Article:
Roundup: Steve Prince, Harriet Powers, and more

LECTURE: “PRESENCE: Illuminating Black History, Faith, and Culture” by Steve A. Prince: Printmaker, sculptor, draftsman, and “art evangelist” Steve Prince is the director of engagement and distinguished artist in residence at the Muscarelle Museum of Art at the College of William & Mary in Williamsburg, Virginia—and a personal friend of mine! In this lunchtime presentation organized last fall by Upper House, a center for Christian gathering and learning in Madison, Wisconsin, he discusses his body of work, which is influenced by his New Orleans background and is full of symbols and of figures from African American history. Bessie Mitchell and the Trenton Six, Mamie Till, the Little Rock Nine, Henrietta Lacks, the Greensboro Four, Amadou Diallo, John Coltrane, Harriet Jacobs, and Sarah Collins Rudolph are just a few of the people he references. He discusses the role of the arts in lament, healing, renewal, and celebration, framing the whole talk in terms of the first and second lines of the New Orleans jazz funeral—metaphors, he says, of life on earth (“the dirge”) and life in the hereafter.

Bird in Hand: Second Line for Michigan
Steve Prince (American, 1968–), Bird in Hand: Second Line for Michigan, 2012. Graphite drawing, 9 × 20 ft.

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ABOUT HARRIET POWERS:

Harriet Powers (1837–1910) was an African American quilter from Georgia who used traditional appliqué techniques to record Bible stories, local legends, and astronomical events. Her two extant quilts, referred to as the Bible Quilt and the Pictorial Quilt, are considered among the finest examples of nineteenth-century Southern quilting. They really are extraordinary.

Powers, Harriet_Bible Quilt
Harriet Powers (American, 1837–1910), Bible Quilt, ca. 1886. Cotton plain weave, pieced, appliqued, embroidered, and quilted, 75 × 89 in. (191 × 227 cm). National Museum of American History, Washington, DC.

Powers, Harriet_Pictorial Quilt
Harriet Powers (American, 1837–1910), Pictorial Quilt, 1895–98. Cotton plain weave, pieced, appliqued, embroidered, and quilted, 68 7/8 × 105 in. (175 × 266.7 cm). Museum of Fine Arts, Boston.

>> Sewing Stories: Harriet Powers’ Journey from Slave to Artist, written by Barbara Herkert and illustrated by Vanessa Brantley-Newton: I received this children’s picture-book biography about Powers as a Christmas gift last year, and I love it so much. I recommend it for people of all ages! For easy reference, a photo of each of Powers’s quilts is reproduced on the front and back endpapers. Listen to a complete reading by Alicia McDaniel of Art for the Creative Soul in the video below.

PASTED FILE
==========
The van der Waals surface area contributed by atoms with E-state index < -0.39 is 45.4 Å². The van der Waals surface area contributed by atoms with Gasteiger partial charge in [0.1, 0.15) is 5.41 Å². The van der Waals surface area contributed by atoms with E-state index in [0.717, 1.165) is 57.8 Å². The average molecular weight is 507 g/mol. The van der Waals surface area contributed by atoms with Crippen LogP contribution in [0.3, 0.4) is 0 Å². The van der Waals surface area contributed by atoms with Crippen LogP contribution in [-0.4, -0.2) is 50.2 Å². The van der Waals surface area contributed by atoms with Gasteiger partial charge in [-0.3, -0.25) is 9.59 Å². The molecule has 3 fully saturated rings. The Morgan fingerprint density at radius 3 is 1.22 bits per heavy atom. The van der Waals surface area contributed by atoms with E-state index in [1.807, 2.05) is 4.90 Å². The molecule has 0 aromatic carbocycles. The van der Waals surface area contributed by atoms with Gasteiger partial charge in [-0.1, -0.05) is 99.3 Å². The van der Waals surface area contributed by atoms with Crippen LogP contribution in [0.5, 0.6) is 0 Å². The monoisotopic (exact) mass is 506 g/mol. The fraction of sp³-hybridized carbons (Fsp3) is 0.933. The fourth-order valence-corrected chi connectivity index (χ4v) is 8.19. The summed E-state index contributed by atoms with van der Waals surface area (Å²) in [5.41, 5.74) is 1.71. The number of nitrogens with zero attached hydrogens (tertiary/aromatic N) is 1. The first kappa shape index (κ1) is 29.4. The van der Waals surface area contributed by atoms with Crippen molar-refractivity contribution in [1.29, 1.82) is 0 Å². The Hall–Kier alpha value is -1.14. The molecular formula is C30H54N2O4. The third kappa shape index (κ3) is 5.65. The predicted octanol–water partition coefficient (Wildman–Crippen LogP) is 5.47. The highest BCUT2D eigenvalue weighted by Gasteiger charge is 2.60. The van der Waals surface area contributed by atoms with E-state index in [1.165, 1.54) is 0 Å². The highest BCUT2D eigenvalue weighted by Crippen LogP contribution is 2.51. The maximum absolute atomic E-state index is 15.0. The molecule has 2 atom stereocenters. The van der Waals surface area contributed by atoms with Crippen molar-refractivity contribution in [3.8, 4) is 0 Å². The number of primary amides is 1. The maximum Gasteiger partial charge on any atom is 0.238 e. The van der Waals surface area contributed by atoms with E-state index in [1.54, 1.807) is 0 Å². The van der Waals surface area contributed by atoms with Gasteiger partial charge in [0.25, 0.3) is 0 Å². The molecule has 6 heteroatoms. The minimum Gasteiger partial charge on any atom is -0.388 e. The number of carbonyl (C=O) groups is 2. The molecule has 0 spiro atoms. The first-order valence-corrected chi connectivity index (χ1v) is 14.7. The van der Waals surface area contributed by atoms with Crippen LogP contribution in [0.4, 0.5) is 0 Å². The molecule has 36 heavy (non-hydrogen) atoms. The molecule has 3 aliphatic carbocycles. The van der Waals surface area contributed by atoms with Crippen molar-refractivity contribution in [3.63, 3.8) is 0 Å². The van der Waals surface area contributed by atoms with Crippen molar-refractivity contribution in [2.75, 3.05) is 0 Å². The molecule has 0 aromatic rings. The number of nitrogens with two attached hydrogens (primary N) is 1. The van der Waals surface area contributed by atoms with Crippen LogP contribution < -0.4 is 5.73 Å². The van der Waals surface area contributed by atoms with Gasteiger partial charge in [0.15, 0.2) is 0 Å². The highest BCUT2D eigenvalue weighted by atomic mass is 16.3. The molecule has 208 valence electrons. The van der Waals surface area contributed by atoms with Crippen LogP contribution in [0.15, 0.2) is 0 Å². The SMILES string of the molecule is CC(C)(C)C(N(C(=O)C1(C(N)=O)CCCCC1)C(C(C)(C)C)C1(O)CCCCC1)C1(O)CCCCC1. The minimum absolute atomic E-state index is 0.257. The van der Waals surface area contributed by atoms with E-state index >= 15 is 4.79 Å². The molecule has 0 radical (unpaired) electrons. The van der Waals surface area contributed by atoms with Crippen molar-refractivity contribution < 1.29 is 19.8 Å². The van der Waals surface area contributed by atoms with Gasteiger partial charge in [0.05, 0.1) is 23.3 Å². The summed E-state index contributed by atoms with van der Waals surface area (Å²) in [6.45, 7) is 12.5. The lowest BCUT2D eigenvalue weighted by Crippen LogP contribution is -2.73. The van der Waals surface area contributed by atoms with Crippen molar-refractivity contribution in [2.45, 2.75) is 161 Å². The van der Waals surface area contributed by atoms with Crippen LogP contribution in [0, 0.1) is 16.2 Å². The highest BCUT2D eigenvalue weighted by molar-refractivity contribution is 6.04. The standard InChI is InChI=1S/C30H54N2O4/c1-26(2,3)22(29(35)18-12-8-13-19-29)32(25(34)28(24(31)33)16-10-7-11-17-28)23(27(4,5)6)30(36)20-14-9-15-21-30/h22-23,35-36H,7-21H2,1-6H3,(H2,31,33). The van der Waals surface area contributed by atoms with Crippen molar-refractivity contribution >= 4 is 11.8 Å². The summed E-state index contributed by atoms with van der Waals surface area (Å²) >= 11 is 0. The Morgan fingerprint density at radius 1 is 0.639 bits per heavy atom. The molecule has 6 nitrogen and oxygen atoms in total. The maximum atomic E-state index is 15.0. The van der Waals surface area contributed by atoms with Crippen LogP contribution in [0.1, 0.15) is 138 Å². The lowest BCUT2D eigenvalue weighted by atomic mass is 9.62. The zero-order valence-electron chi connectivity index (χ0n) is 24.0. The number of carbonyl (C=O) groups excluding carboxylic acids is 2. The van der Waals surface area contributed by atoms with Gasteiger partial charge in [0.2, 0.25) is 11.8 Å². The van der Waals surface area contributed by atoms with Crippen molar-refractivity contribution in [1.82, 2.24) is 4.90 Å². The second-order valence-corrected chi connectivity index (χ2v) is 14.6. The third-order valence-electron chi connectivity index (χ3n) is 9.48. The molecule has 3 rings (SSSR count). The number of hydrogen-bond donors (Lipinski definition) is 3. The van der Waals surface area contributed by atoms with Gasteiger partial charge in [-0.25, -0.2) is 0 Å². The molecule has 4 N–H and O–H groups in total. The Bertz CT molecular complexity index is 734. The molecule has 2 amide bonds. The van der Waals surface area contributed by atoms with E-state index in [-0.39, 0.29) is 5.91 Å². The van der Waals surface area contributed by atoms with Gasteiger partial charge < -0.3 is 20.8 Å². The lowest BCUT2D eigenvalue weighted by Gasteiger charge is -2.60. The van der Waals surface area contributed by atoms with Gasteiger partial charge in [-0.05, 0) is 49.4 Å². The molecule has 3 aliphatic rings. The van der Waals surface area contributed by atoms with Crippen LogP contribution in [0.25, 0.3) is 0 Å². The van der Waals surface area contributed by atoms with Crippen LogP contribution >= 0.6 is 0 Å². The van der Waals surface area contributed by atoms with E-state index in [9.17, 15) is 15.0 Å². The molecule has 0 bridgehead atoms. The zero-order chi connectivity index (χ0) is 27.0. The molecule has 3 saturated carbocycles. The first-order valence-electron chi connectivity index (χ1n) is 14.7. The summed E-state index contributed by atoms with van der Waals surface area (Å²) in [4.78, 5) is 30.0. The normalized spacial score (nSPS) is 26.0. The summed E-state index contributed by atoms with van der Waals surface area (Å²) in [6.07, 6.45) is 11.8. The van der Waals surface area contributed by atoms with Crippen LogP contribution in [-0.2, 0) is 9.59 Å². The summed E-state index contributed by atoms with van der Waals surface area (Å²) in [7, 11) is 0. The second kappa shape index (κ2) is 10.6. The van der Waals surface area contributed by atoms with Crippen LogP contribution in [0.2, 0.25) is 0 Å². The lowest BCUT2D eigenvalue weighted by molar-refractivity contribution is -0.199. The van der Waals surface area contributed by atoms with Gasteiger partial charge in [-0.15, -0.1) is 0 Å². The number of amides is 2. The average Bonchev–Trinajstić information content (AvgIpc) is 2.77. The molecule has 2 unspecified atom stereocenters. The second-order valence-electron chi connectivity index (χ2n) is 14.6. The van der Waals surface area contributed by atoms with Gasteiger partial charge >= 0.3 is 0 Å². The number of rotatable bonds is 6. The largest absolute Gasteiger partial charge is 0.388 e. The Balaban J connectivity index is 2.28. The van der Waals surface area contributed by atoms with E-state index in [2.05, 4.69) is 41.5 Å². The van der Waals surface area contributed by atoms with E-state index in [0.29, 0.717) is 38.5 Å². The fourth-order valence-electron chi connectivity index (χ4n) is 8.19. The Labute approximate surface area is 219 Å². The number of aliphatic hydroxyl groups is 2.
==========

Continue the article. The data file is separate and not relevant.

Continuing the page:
>> “Celebrating Harriet Powers and Quilt Stories,” a conversation at the MFA: Powers’s two quilts were brought together for the first time ever in Fabric of a Nation: American Quilt Stories, an exhibition at Boston’s Museum of Fine Arts that ran from October 10, 2021, to January 17, 2022. Curator Jennifer Swope moderated a virtual discussion about Harriet Powers and her legacy with artist Bisa Butler; quilt historian, artist, and author Kyra E. Hicks; Dr. Carolyn L. Mazloomi, artist, educator, and founder of the Women of Color Quilters Network; and Dr. Tiya Miles, a public and academic historian.

A breakdown of the individual squares on Powers’s quilts happens at 14:44–22:16, and conversation continues about Powers specifically until about the one-hour mark. Notably, when asked about the importance of the quilts, Hicks says, “They’re important because you have a woman who is testifying of her love for God 135 years after those quilts left her home. She continues to testify. When you think about all the people . . . I just think she’s a storyteller, but she’s a storyteller with a purpose, and I admire her for that.” The second hour is about story-quilting today—where a new generation of quilt-makers is taking the art form in the twenty-first century—and touches on functional use of quilts versus display.

For more on Harriet Powers, see this five-minute video produced by the MFA, narrated by Dr. Miles.

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SONGS:

>> “Blessed Assurance”: A Black gospel arrangement of a classic Fanny Crosby hymn, performed by the Portsmouth Gospel Choir from the University of Portsmouth in the UK.

>> “Parachute” by Arielle Howell and Moses Hooper: A song of surrender. Filmed in 2016, this was the first music video made under the aegis of Under the Belltower, a Biola University initiative (no longer active) that brought together student musicians, composers, and filmmakers to make art in community and showcase that work with an end product.

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